Case 36

South Mountain

Fall 1967

Investigator: Wadsworth

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Four independent witnesses saw a glowing, rapidly moving object that was evidently a "fireball" meteor.


A University Professor in the South Mountain area supplied statements from four apparently independent witnesses of an aerial event for possible interest.

  1. About 9:05 a.m., a man on a golf course six miles east of the city saw a glowing yellow and blue-green cylindrical object cross the sky northward at high speed.
  2. About 9:00 a.m., a commercial pilot flying about six miles southeast of the city saw a glowing yellow and blue-green cylindrical object travelling northward on a descending path at very high speed. It exploded or deteriorated in midair as it approached the White Mountain area. He judged it was a meteor.
  3. About 9:00 a.m., a rancher and mine-mill worker, north of town, saw a very bright object travelling at high speed northward on a descending path. It exploded in the air.
  4. About 10:00 a.m. a mining assayer driving west on the highway six miles east of town saw a cylindrical object glowing a metallic blue-green as it passed in front of him, travelling northward at high speed.

Sighting Features:

The four sightings are summarized in Table 5. The preponderance of similar features indicates a single event. Only in the


Table 5

NCAS Editors' Note: We have reversed the row and column orientation of this table in the interest of readability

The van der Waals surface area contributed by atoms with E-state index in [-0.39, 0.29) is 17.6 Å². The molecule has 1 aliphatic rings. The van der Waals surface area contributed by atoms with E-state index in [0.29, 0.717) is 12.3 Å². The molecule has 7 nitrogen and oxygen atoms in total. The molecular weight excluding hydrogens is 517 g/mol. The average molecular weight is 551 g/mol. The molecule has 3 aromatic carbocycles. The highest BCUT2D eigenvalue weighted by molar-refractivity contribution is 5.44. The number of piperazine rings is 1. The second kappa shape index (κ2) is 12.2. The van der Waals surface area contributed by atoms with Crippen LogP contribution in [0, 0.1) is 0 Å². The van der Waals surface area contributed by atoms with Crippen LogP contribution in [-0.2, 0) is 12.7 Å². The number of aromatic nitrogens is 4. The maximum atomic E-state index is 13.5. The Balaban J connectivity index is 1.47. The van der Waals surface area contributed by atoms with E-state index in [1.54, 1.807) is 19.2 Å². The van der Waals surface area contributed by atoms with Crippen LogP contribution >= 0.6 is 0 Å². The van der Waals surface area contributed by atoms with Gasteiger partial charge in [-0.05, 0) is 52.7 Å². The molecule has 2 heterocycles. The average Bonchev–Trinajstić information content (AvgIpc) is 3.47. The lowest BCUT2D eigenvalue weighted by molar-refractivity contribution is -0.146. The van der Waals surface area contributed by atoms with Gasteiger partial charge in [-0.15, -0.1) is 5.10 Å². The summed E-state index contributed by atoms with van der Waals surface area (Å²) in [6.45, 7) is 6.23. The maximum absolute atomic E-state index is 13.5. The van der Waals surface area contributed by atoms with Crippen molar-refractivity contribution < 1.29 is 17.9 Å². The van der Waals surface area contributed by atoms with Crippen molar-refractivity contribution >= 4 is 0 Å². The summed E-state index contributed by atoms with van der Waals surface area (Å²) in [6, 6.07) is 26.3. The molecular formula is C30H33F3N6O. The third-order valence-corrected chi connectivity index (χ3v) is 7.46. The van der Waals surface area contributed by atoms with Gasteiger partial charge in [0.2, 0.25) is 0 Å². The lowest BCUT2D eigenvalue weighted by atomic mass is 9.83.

Sighting 1 2 3 4
Time 9:05 a.m. 9:00 a.m. 9:00 a.m. 10:00 a.m.
Location 6 mi. E of city 6 mi. SE of N of city 6 mi. E of city
Shape Cylinder Cylinder -- Cylinder
Color Brilliant yellow body surrounded by blue green welding color Bright yellow core, blue-green shell Glowing (no specific color) Metallic blue-green glowing
Size 200 ft. long 3 ft. diam. --- --- 4 ft. long
Speed Very fast Very fast Very fast Very fast
Path Northward descending toward White Mt. Northward descending 45° toward White Mt. Northward descending Northward straight toward White Mt.
Duration 2-3 sec. --- --- 2-3 sec.
Distance 1 mi. 1 mi. Appeared quite far away (couldn't estimate) 150 ft. ahead of car
Disappearance Vanished on course toward base of mountains Exploded or deteriorated in air --- ---
Other Short tapered tail Short tail Thought it was meteor --- May have had a tail or exhaust


fourth sighting is there some reason for doubt. The discrepancies in distance and size are hardly significant because such estimates are characteristically inaccurate. Further, these are consistent in that the ratios of size to distance estimated by witness I and II are roughly similar. These two witnesses were very near each other, and their accounts are similar except for the one hour discrepancy in time. However, witness I was prompted to report his experience by hearing a report of witness IV's experience on the radio, and so may have been influenced by it.

The time discrepancy of one hour has not been accounted for. The preponderance of evidence indicates an error in the time reported by witness IV, but is just as possible that two meteoric fragments came in on similar patterns an hour apart.

Reports of the first and fourth sightings were sent to Dr. Charles P. Olivier of the American Meteor Society, who stated that both accounts showed "every indication of being rather typical daylight fireball reports."


It is concluded that probably a single event was witnessed by four observers, and that the object was a "fireball" meteor.